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Scanniclift Copse

Small but perfectly semi-naturally formed

A trip to Scanniclift Copse is to experience the Teign Valley's rich patchwork landscape of hedges and small woods set among fields. The reserve is one such small, but well connected, woodland nestling on the sharply rising valley sides, overlooking the hedged pastures of DWT's Woodah Farm.


A permissive path along a quiet lane and track brings you to the site entrance. Follow the 1km circular trail, which in places is narrow, winding and steep, with several sections of steps, through the 8 hectares of woodland. It may take only an hour to walk round, up and down, but there is much to see on the way.


Melanistic fallow deer

photo: Mike Bartholomew



Scene from a certain angle

The slopes offer a different perspective, the chance to see both the top and bottom of a woodland, from treetops to leaf litter.


Veteran oaks, the larger trees over 300 years old, occupy the canopy, accompanied by ash on the upper slopes. Under a varied understorey of hazel coppice, holly, spindle, blackthorn, hawthorn, field maple, crab apple and suckering elm, you may glimpse melanistic fallow deer browsing among the soft shield and hart's-tongue ferns, while wood ants forage in the leaf litter below.


Scents and sensibilities

Scanniclift is a place to encounter the sights and sounds of a woodland, and also the smells: in spring the reserve is filled with colours and scents from flowers such as bluebells, bugle, wood anemone, woodruff, wood spurge, wild garlic and pignut.


More unusual plants recorded here include bastard balm, toothwort and bird's-nest orchid. The site is also special for rare beetles and other invertebrates which live in dead and rotting wood. Dead standing trees are purposely retained for the habitats they provide and create: natural windblow helps form glades and wet wood flushes.


A branch of history

Scanniclift Copse was bequeathed to Devon Wildlife Trust by Kathleen Dorothy Gifford Scott in 1984. Historically this was a working woodland; evidence of past coppicing, charcoal hearths and quarry caves can still be seen. Today the caves are home to rare horseshoe and barbastelle bats, well placed for an aerial commute along the Teign Valley.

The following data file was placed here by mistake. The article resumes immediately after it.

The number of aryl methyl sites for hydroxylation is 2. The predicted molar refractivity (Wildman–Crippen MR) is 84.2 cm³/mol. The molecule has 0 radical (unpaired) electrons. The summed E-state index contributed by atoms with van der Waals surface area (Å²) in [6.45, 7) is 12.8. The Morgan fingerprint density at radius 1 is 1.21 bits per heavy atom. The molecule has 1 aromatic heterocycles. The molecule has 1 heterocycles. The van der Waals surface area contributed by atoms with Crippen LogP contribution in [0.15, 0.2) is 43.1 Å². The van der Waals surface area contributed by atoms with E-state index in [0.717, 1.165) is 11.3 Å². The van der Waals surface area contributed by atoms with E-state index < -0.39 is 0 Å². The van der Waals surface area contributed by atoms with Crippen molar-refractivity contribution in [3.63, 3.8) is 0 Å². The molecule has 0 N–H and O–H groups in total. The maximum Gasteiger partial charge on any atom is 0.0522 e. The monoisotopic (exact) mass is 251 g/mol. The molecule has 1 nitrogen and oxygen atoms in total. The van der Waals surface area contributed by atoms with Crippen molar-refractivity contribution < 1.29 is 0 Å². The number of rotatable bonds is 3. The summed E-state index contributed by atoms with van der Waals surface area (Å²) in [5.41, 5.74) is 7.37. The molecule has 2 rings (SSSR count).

Take your next step

From here it is a short trip to nearby Dunsford nature reserve for another Teign Valley riverside walk.

Species and habitats


Nearby nature reserves

Woodah Farm
1 miles - Devon Wildlife Trust
Woodah Farm Rural Skills Centre
1 miles - Devon Wildlife Trust
3 miles - Devon Wildlife Trust

Nature reserve map

Reserve information

1 mile south west of Doddiscombsleigh
Nr Exeter
Map reference
SX 843 860
Best time to visit
Mar - Sep
Get directions
Find out here
Public transport
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Opening Times
Open at all times
8.00 hectares
Path can be rough, with steps in places. The ability to access the reserve is inhibited by the natural steepness of most of the site and natural woodland obstacles such as tree roots. Contact the Trust for disabled access information
Walking information
The ability to access the reserve is inhibited by the natural steepness of most of the site and natural woodland obstacles such as tree roots. Allow 45minutes to walk the circular route.
Cross the River Teign and park beyond this where the road widens
Dogs must be on lead
Grazing animals
Reserve manager
Devon Wildlife Trust
Tel: 01392 279244


Factsheets and guides for your visit